Tag Archives: Rainbow Mountain

Baking Mountains at the Fall Fair

If you’ve every tried to make a cake that looks like something other than a cake, you’ve probably discovered that it’s not always that easy to do.  The idea of creating a cake that looks like a specific geological form may seem intimidating, but in 1980 that was just what contestants in the Fall Fair Mountain Cake Bake contest were asked to do.

The Alta Lake Community Club’s (ALCC) Fall Fair was first held in the Myrtle Philip School gym in 1977.  The ALCC had “reactivated” itself in 1976 after a four year hiatus and began supporting adult education classes, a Brownies group, dances and children’s parties.  In May of 1977 they began planning a Fall Fair to be held in November in partnership with the Whistler Mountain Ski Club’s Ski Swap.  The Fair was a fundraiser for the ALCC and featured a cafe in the lunchroom, handmade crafts, a white elephant gift exchange, a raffle, and even a ski demonstration.  This first Fair made a profit and the ALCC began planning a slightly larger fair for the following year.

First Alta Lake Community Club picnic on the point at Rainbow in 1923.  The ALCC had various periods of inactivity, including in the 1970s.  Philip Collection.

The Fall Fair continued to be held in the school gym and over time additions were made.  The ALCC began appointing members to organize the event, one of the club’s main fundraisers.  The 1980 Fall Fair would appear to have been a particularly successful year.

On November 22, 1980, Myrtle Philip School might have the most bustling place in Whistler.  In addition to the Mountain Cake Bake contest, that year’s Fair included stalls selling various crafts, a bale sale stall contributed to by various community members, a rummage sale coordinated by Viv Jennings, and the Port Moody High School Stage band, featuring Whistler regular Mark MacLaurin on trumpet.  For $1 attendees could also buy a raffle ticket and be entered to win prizes including a Whistler Mountain Season Pass, a Blackcomb Mountain Season Pass, and two children’s passes for Ski Rainbow on Rainbow Mountain.

About 1,300 people passed through Myrtle Philip School gym and lunchroom for the 8th annual Fall Fair organized by Heather Gamache and Catherine Wiens from the Alta Lake Community Club. Gamache estimates the club raised close to $1,800 from the fair that featured clothing, jewellery, photography and art and other hand-made crafts. Whistler Question Collection, 1984.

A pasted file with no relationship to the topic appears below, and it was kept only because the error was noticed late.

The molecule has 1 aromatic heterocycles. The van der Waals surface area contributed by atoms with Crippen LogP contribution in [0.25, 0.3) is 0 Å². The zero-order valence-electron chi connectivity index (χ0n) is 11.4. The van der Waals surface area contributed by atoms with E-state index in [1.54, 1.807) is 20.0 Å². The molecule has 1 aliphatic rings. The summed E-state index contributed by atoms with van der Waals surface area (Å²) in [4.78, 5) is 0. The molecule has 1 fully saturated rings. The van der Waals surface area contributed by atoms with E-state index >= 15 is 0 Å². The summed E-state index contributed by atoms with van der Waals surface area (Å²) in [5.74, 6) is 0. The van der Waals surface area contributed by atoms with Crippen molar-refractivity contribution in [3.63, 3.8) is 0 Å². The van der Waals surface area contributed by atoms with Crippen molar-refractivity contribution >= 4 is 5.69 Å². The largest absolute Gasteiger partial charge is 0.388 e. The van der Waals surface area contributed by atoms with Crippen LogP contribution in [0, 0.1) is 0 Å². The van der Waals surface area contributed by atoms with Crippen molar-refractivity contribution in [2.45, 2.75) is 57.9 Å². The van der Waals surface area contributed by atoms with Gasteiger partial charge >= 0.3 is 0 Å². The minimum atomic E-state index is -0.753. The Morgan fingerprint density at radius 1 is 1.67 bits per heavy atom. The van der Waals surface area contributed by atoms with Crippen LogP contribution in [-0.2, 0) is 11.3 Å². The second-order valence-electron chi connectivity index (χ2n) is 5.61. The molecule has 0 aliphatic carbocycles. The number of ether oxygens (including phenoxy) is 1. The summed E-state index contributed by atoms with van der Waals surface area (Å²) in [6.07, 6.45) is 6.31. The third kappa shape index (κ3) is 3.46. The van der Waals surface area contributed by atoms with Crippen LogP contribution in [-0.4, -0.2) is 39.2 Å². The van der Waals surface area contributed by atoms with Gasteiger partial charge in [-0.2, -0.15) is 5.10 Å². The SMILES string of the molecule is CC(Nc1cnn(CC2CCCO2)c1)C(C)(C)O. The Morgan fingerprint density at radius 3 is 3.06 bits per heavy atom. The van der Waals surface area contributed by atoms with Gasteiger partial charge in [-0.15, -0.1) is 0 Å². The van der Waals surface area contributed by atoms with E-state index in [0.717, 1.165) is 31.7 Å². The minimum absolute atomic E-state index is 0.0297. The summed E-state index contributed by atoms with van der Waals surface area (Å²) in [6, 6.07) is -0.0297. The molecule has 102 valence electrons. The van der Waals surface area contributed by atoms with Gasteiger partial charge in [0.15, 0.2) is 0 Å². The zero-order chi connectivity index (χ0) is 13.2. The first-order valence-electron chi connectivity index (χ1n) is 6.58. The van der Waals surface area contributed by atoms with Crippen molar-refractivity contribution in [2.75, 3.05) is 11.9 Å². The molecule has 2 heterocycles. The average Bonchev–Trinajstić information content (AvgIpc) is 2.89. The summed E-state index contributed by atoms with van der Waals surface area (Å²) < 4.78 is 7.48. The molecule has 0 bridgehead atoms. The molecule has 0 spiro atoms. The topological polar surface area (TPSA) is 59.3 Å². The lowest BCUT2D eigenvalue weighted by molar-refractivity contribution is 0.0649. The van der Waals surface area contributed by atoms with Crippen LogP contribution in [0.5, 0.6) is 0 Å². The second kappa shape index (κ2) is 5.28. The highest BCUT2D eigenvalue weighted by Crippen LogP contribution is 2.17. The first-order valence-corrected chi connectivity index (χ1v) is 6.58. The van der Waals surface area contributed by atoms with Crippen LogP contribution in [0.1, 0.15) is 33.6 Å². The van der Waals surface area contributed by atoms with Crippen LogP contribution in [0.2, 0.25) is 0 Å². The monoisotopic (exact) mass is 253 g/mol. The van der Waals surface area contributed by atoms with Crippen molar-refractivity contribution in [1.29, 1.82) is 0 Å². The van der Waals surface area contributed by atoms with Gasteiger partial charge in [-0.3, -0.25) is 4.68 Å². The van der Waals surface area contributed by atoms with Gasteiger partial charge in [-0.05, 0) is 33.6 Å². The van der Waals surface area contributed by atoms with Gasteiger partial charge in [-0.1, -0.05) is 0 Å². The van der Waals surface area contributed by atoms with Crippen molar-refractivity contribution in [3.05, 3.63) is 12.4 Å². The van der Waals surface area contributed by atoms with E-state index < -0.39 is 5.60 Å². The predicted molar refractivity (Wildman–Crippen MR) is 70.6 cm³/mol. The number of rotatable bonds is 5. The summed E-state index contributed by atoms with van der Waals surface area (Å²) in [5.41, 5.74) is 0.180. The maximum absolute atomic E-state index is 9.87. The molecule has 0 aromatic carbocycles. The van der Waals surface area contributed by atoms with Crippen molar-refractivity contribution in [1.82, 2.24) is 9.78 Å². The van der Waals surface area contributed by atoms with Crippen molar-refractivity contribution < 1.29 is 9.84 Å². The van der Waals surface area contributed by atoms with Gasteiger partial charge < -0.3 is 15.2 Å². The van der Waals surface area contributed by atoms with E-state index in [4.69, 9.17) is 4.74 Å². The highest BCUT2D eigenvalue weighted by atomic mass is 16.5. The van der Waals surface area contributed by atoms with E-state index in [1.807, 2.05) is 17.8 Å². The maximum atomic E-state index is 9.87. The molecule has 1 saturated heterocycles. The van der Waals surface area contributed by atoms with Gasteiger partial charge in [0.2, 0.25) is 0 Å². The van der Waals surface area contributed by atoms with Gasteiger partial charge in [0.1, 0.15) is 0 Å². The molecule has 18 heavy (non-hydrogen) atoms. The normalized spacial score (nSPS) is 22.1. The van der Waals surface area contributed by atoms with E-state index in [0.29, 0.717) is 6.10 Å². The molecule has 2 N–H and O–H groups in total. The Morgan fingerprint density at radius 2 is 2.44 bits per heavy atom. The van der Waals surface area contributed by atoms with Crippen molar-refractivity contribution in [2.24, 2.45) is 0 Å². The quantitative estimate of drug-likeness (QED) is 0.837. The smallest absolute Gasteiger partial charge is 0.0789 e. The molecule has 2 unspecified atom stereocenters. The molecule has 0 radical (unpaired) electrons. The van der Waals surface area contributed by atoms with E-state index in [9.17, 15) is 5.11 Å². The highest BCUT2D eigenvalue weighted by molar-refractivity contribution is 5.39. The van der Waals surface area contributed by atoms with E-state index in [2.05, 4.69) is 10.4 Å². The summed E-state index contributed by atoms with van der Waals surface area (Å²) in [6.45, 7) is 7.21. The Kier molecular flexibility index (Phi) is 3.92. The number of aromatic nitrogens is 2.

A month before the Fall Fair, an article was published in the Whistler Question outlining the rules and regulations of the Mountain Cake Bake competition.  Written by Cathy Jewett, it included a (unsubstantiated) history of mountain cake baking in the area, supposedly begun by none other than Myrtle Philip who was said to have created a cherry-flavoured replica of Rainbow Mountain, inspiring the formation of the Mountain Cake Baking Society.  The rules of the competition were fairly simple: cakes had to be at the Fall Fair no later than 10:30 am and had to taste good while resembling a local mountain.  That evening the winning cake would be consumed while the runners-up were to be auctioned off.  Though there is no mention of what first prize consisted of, all entrants were eligible for dinner at Beau’s.  To get potential entrants thinking, Jewett offered suggestions such as “a Mount Brew Beer Cake, Sproat Mountain carved out of alfalfa cake, a licorice flavoured Black Tusk,” and more.

The products of the Mountain Cake Bake. Whistler Question Collection, 1980.

The 1980 Fall Fair was described in the ALCC minutes as a “financial success.”  The prize for the Mountain Cake Bake was awarded to Debbie Cook and her sister Karen, who submitted a model of Diamond Head that was said to be “pleasing both to the eye and the palate.”  It was also a success for Norman Dedeluk, Sid Young, Ross Cameron and Moira Biggin-Pound who all won various seasons passes in the raffle.

1980 appears to be the only year the Mountain Cake Bake competition took place, as there is no other mention of it in the ALCC meetings, but if you would like to share your own experiences trying to recreate Whistler’s landscape out of cake, let us know at the Whistler Museum.

Whistler’s Past Institutions

The Rainbow Ski Hill in 1980. Today this slope is the sight of Whistler’s Rainbow neighbourhood. Photo: Whistler Question